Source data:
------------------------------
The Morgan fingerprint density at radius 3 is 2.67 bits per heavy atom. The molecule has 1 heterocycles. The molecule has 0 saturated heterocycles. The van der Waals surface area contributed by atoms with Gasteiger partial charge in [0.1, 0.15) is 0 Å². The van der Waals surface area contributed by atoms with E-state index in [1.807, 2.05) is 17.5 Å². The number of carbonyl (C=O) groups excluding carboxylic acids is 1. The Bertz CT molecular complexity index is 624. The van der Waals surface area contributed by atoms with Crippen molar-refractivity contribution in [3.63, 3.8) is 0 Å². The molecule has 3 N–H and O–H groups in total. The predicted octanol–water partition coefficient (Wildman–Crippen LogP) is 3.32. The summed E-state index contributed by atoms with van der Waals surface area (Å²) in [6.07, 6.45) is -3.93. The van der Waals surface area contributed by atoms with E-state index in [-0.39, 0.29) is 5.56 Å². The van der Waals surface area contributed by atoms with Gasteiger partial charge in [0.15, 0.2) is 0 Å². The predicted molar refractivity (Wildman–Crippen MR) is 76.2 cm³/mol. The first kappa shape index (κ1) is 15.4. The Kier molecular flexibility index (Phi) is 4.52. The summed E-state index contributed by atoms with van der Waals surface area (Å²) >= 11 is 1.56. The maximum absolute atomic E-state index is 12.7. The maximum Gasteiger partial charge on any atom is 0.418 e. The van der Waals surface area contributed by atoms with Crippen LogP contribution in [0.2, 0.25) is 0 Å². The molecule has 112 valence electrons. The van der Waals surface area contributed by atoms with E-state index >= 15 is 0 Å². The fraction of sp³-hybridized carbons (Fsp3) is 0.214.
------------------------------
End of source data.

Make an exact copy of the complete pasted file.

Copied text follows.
The Morgan fingerprint density at radius 3 is 2.67 bits per heavy atom. The molecule has 1 heterocycles. The molecule has 0 saturated heterocycles. The van der Waals surface area contributed by atoms with Gasteiger partial charge in [0.1, 0.15) is 0 Å². The van der Waals surface area contributed by atoms with E-state index in [1.807, 2.05) is 17.5 Å². The number of carbonyl (C=O) groups excluding carboxylic acids is 1. The Bertz CT molecular complexity index is 624. The van der Waals surface area contributed by atoms with Crippen molar-refractivity contribution in [3.63, 3.8) is 0 Å². The molecule has 3 N–H and O–H groups in total. The predicted octanol–water partition coefficient (Wildman–Crippen LogP) is 3.32. The summed E-state index contributed by atoms with van der Waals surface area (Å²) in [6.07, 6.45) is -3.93. The van der Waals surface area contributed by atoms with E-state index in [-0.39, 0.29) is 5.56 Å². The van der Waals surface area contributed by atoms with Gasteiger partial charge in [0.15, 0.2) is 0 Å². The predicted molar refractivity (Wildman–Crippen MR) is 76.2 cm³/mol. The first kappa shape index (κ1) is 15.4. The Kier molecular flexibility index (Phi) is 4.52. The summed E-state index contributed by atoms with van der Waals surface area (Å²) >= 11 is 1.56. The maximum absolute atomic E-state index is 12.7. The maximum Gasteiger partial charge on any atom is 0.418 e. The van der Waals surface area contributed by atoms with Crippen LogP contribution in [0.2, 0.25) is 0 Å². The molecule has 112 valence electrons. The van der Waals surface area contributed by atoms with E-state index >= 15 is 0 Å². The fraction of sp³-hybridized carbons (Fsp3) is 0.214.